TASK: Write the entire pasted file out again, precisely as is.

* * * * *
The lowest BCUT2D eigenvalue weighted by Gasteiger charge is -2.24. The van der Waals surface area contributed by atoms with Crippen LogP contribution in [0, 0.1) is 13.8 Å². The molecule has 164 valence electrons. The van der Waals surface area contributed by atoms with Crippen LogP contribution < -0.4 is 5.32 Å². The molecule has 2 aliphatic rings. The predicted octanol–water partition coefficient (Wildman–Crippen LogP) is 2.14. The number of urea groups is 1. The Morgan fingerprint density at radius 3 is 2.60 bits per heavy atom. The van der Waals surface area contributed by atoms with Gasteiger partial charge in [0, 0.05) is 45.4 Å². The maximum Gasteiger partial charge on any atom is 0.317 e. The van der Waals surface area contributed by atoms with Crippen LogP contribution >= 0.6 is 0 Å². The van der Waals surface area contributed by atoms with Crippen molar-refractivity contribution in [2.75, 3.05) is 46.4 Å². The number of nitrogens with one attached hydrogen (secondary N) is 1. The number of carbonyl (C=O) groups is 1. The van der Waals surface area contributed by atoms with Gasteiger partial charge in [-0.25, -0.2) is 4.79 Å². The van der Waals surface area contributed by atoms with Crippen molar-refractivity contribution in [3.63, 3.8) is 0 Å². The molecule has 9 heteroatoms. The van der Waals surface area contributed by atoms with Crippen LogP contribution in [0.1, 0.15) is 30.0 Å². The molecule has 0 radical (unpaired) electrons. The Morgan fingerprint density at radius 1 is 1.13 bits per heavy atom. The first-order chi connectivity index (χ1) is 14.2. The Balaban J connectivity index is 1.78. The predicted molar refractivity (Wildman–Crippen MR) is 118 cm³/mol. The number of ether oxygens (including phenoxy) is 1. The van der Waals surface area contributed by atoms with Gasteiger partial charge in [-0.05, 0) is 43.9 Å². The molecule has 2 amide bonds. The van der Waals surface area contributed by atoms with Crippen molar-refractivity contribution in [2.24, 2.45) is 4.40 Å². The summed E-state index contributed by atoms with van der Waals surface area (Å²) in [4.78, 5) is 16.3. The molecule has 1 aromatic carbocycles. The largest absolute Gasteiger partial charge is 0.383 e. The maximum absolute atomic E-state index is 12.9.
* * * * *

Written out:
The lowest BCUT2D eigenvalue weighted by Gasteiger charge is -2.24. The van der Waals surface area contributed by atoms with Crippen LogP contribution in [0, 0.1) is 13.8 Å². The molecule has 164 valence electrons. The van der Waals surface area contributed by atoms with Crippen LogP contribution < -0.4 is 5.32 Å². The molecule has 2 aliphatic rings. The predicted octanol–water partition coefficient (Wildman–Crippen LogP) is 2.14. The number of urea groups is 1. The Morgan fingerprint density at radius 3 is 2.60 bits per heavy atom. The van der Waals surface area contributed by atoms with Gasteiger partial charge in [0, 0.05) is 45.4 Å². The maximum Gasteiger partial charge on any atom is 0.317 e. The van der Waals surface area contributed by atoms with Crippen LogP contribution >= 0.6 is 0 Å². The van der Waals surface area contributed by atoms with Crippen molar-refractivity contribution in [2.75, 3.05) is 46.4 Å². The number of nitrogens with one attached hydrogen (secondary N) is 1. The number of carbonyl (C=O) groups is 1. The van der Waals surface area contributed by atoms with Gasteiger partial charge in [-0.25, -0.2) is 4.79 Å². The van der Waals surface area contributed by atoms with Crippen molar-refractivity contribution in [3.63, 3.8) is 0 Å². The molecule has 9 heteroatoms. The van der Waals surface area contributed by atoms with Crippen LogP contribution in [0.1, 0.15) is 30.0 Å². The molecule has 0 radical (unpaired) electrons. The Morgan fingerprint density at radius 1 is 1.13 bits per heavy atom. The first-order chi connectivity index (χ1) is 14.2. The Balaban J connectivity index is 1.78. The predicted molar refractivity (Wildman–Crippen MR) is 118 cm³/mol. The number of ether oxygens (including phenoxy) is 1. The van der Waals surface area contributed by atoms with Gasteiger partial charge in [-0.05, 0) is 43.9 Å². The molecule has 2 amide bonds. The van der Waals surface area contributed by atoms with Crippen molar-refractivity contribution in [2.24, 2.45) is 4.40 Å². The summed E-state index contributed by atoms with van der Waals surface area (Å²) in [4.78, 5) is 16.3. The molecule has 1 aromatic carbocycles. The largest absolute Gasteiger partial charge is 0.383 e. The maximum absolute atomic E-state index is 12.9.